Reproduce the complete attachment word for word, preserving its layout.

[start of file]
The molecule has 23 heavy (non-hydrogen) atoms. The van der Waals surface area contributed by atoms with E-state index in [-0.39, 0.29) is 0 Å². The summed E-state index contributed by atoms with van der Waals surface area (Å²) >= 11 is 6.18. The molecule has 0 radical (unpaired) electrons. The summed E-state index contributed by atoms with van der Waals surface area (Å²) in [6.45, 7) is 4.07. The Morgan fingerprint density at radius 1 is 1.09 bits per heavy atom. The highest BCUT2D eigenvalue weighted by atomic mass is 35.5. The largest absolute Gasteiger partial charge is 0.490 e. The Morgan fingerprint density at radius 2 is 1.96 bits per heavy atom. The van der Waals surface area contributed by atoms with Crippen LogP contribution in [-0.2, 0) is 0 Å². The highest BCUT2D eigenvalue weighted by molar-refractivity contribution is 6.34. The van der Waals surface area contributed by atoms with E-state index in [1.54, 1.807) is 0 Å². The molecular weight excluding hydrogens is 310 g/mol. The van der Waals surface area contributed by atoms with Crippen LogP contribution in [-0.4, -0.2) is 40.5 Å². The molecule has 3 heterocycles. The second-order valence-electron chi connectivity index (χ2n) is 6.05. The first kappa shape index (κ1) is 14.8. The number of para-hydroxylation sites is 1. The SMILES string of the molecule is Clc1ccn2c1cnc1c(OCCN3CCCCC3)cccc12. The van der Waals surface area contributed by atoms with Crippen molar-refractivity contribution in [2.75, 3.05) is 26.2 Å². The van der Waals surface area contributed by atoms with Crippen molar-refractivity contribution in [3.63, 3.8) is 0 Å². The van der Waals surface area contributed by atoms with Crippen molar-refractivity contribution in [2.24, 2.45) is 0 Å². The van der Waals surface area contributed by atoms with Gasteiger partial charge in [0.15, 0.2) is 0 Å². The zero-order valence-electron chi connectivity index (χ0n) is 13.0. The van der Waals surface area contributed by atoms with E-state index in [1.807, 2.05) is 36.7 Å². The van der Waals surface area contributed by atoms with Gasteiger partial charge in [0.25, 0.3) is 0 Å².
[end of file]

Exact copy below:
The molecule has 23 heavy (non-hydrogen) atoms. The van der Waals surface area contributed by atoms with E-state index in [-0.39, 0.29) is 0 Å². The summed E-state index contributed by atoms with van der Waals surface area (Å²) >= 11 is 6.18. The molecule has 0 radical (unpaired) electrons. The summed E-state index contributed by atoms with van der Waals surface area (Å²) in [6.45, 7) is 4.07. The Morgan fingerprint density at radius 1 is 1.09 bits per heavy atom. The highest BCUT2D eigenvalue weighted by atomic mass is 35.5. The largest absolute Gasteiger partial charge is 0.490 e. The Morgan fingerprint density at radius 2 is 1.96 bits per heavy atom. The van der Waals surface area contributed by atoms with Crippen LogP contribution in [-0.2, 0) is 0 Å². The highest BCUT2D eigenvalue weighted by molar-refractivity contribution is 6.34. The van der Waals surface area contributed by atoms with E-state index in [1.54, 1.807) is 0 Å². The molecular weight excluding hydrogens is 310 g/mol. The van der Waals surface area contributed by atoms with Crippen LogP contribution in [-0.4, -0.2) is 40.5 Å². The molecule has 3 heterocycles. The second-order valence-electron chi connectivity index (χ2n) is 6.05. The first kappa shape index (κ1) is 14.8. The number of para-hydroxylation sites is 1. The SMILES string of the molecule is Clc1ccn2c1cnc1c(OCCN3CCCCC3)cccc12. The van der Waals surface area contributed by atoms with Crippen molar-refractivity contribution in [2.75, 3.05) is 26.2 Å². The van der Waals surface area contributed by atoms with Crippen molar-refractivity contribution in [3.63, 3.8) is 0 Å². The van der Waals surface area contributed by atoms with Crippen molar-refractivity contribution in [2.24, 2.45) is 0 Å². The van der Waals surface area contributed by atoms with Gasteiger partial charge in [0.15, 0.2) is 0 Å². The zero-order valence-electron chi connectivity index (χ0n) is 13.0. The van der Waals surface area contributed by atoms with E-state index in [1.807, 2.05) is 36.7 Å². The van der Waals surface area contributed by atoms with Gasteiger partial charge in [0.25, 0.3) is 0 Å².